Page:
At 5:30 AM the lights in the Fresno Rescue Mission dormitory switch on and the Disciple charged with wake- up duty starts his routine, a verbal and occasionally physical procedure that varies widely.  Most use a blunt military approach: "Wake up!  Now! Move it!  Breakfast won't wait!  Make your bunks!  Bunks gotta be neat and tight or we'll A-22 your ass! (This refers to a write-up form; 3 bed violations and you lose your bunk and spend one night outside) This ain't the Hilton!"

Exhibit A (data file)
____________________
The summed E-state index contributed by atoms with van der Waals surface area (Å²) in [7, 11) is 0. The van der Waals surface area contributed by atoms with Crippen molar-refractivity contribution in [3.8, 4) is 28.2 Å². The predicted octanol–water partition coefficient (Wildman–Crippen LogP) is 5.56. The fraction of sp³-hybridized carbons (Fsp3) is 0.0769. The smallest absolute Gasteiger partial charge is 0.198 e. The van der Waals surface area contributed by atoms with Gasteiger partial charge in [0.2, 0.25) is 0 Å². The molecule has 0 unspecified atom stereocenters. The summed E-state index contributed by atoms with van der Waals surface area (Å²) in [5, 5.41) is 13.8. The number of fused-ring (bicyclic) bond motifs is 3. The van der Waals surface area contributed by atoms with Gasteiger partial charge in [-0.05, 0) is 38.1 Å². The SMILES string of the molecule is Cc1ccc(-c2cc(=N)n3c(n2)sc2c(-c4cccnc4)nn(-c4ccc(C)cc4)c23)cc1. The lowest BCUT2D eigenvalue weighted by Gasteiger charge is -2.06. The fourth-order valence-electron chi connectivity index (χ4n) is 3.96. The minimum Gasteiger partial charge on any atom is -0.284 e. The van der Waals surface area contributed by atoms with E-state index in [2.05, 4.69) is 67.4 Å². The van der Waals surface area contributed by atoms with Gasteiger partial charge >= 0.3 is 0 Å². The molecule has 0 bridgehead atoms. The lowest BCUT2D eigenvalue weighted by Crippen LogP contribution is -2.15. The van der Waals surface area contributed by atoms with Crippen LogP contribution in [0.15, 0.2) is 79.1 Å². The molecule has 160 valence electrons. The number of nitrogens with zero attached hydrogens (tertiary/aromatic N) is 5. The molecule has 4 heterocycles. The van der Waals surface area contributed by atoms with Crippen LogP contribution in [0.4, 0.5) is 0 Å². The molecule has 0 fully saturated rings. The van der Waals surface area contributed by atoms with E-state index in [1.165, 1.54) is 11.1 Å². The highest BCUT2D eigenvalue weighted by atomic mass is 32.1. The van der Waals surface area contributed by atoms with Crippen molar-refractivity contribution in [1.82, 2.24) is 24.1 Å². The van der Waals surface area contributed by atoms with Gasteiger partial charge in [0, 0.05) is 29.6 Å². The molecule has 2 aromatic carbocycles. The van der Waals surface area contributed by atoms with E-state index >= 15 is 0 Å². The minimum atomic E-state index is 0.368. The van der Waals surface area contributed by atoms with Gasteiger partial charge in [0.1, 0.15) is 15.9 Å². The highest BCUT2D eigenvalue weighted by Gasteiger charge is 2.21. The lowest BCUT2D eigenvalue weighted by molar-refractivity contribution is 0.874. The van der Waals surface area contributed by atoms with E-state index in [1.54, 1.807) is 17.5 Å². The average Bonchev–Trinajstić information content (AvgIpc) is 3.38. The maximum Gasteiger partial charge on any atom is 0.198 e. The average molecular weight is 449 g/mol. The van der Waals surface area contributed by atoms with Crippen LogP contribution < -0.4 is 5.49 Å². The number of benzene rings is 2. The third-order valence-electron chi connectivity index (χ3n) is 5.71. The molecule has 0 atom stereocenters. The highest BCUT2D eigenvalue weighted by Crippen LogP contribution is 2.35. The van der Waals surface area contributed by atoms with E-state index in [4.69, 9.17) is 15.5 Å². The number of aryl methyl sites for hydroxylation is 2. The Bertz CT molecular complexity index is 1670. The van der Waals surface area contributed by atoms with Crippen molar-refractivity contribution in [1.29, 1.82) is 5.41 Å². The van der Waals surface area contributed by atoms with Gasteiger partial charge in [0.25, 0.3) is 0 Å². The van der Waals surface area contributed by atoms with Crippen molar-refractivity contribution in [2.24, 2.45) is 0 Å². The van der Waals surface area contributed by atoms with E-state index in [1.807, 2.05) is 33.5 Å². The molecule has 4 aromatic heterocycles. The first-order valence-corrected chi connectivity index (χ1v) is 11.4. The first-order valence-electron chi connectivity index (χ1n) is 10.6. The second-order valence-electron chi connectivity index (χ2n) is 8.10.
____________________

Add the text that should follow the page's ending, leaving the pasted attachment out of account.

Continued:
This morning we are greeted by Disciple Ron who, I feel sure, could easily have a career as children's show host or make decent money voicing characters in preschooler cartoons.  "Time to wake up, everybody!  Mr. Sun is getting ready to show his face, so get ready to show him yours!  Wakey, Wakey, Eggs and Baky!"  It's hard to tell how much of this is a put-on, so consistent is the performance.  For "Sleepy Slugs" Ron bends over and sings a familiar kindergarten song in their ears: "Good mooooorning, Good mooooorning, Good Morning to you!  The day is beginning, there's so much to do!" I worry sometimes about Ron getting stabbed.